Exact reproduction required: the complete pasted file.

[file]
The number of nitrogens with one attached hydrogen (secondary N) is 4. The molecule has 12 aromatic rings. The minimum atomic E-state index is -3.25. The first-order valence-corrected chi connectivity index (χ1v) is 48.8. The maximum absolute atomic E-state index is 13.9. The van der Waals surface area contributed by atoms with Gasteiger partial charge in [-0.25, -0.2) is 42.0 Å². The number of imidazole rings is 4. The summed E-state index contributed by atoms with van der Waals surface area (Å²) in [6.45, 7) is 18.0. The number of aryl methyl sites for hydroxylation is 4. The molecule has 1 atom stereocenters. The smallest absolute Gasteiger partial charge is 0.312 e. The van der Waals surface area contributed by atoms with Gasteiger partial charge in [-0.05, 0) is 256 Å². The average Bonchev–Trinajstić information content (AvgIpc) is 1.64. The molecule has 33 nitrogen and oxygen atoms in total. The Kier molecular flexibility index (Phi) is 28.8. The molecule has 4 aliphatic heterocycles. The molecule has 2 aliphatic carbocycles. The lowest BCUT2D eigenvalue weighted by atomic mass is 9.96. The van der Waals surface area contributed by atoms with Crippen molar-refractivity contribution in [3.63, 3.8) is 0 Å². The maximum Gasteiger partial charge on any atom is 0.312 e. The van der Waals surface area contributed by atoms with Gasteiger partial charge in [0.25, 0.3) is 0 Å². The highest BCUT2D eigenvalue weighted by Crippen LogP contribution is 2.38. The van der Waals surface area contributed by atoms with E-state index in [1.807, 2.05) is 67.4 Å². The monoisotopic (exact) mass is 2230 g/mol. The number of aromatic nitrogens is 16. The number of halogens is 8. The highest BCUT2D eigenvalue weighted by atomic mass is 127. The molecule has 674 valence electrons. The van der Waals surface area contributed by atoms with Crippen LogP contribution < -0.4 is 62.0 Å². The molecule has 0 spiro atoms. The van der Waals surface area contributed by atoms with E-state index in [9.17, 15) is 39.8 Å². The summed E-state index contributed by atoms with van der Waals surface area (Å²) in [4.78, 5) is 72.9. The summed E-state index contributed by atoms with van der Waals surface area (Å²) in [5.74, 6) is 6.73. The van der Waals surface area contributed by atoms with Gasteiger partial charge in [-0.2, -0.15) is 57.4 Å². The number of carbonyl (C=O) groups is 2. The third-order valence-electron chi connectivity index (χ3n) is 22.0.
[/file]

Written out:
The number of nitrogens with one attached hydrogen (secondary N) is 4. The molecule has 12 aromatic rings. The minimum atomic E-state index is -3.25. The first-order valence-corrected chi connectivity index (χ1v) is 48.8. The maximum absolute atomic E-state index is 13.9. The van der Waals surface area contributed by atoms with Gasteiger partial charge in [-0.25, -0.2) is 42.0 Å². The number of imidazole rings is 4. The summed E-state index contributed by atoms with van der Waals surface area (Å²) in [6.45, 7) is 18.0. The number of aryl methyl sites for hydroxylation is 4. The molecule has 1 atom stereocenters. The smallest absolute Gasteiger partial charge is 0.312 e. The van der Waals surface area contributed by atoms with Gasteiger partial charge in [-0.05, 0) is 256 Å². The average Bonchev–Trinajstić information content (AvgIpc) is 1.64. The molecule has 33 nitrogen and oxygen atoms in total. The Kier molecular flexibility index (Phi) is 28.8. The molecule has 4 aliphatic heterocycles. The molecule has 2 aliphatic carbocycles. The lowest BCUT2D eigenvalue weighted by atomic mass is 9.96. The van der Waals surface area contributed by atoms with Crippen molar-refractivity contribution in [3.63, 3.8) is 0 Å². The maximum Gasteiger partial charge on any atom is 0.312 e. The van der Waals surface area contributed by atoms with Gasteiger partial charge in [0.25, 0.3) is 0 Å². The highest BCUT2D eigenvalue weighted by Crippen LogP contribution is 2.38. The van der Waals surface area contributed by atoms with E-state index in [1.807, 2.05) is 67.4 Å². The monoisotopic (exact) mass is 2230 g/mol. The number of aromatic nitrogens is 16. The number of halogens is 8. The highest BCUT2D eigenvalue weighted by atomic mass is 127. The molecule has 674 valence electrons. The van der Waals surface area contributed by atoms with Crippen LogP contribution < -0.4 is 62.0 Å². The molecule has 0 spiro atoms. The van der Waals surface area contributed by atoms with E-state index in [9.17, 15) is 39.8 Å². The summed E-state index contributed by atoms with van der Waals surface area (Å²) in [4.78, 5) is 72.9. The summed E-state index contributed by atoms with van der Waals surface area (Å²) in [5.74, 6) is 6.73. The van der Waals surface area contributed by atoms with Gasteiger partial charge in [-0.2, -0.15) is 57.4 Å². The number of carbonyl (C=O) groups is 2. The third-order valence-electron chi connectivity index (χ3n) is 22.0.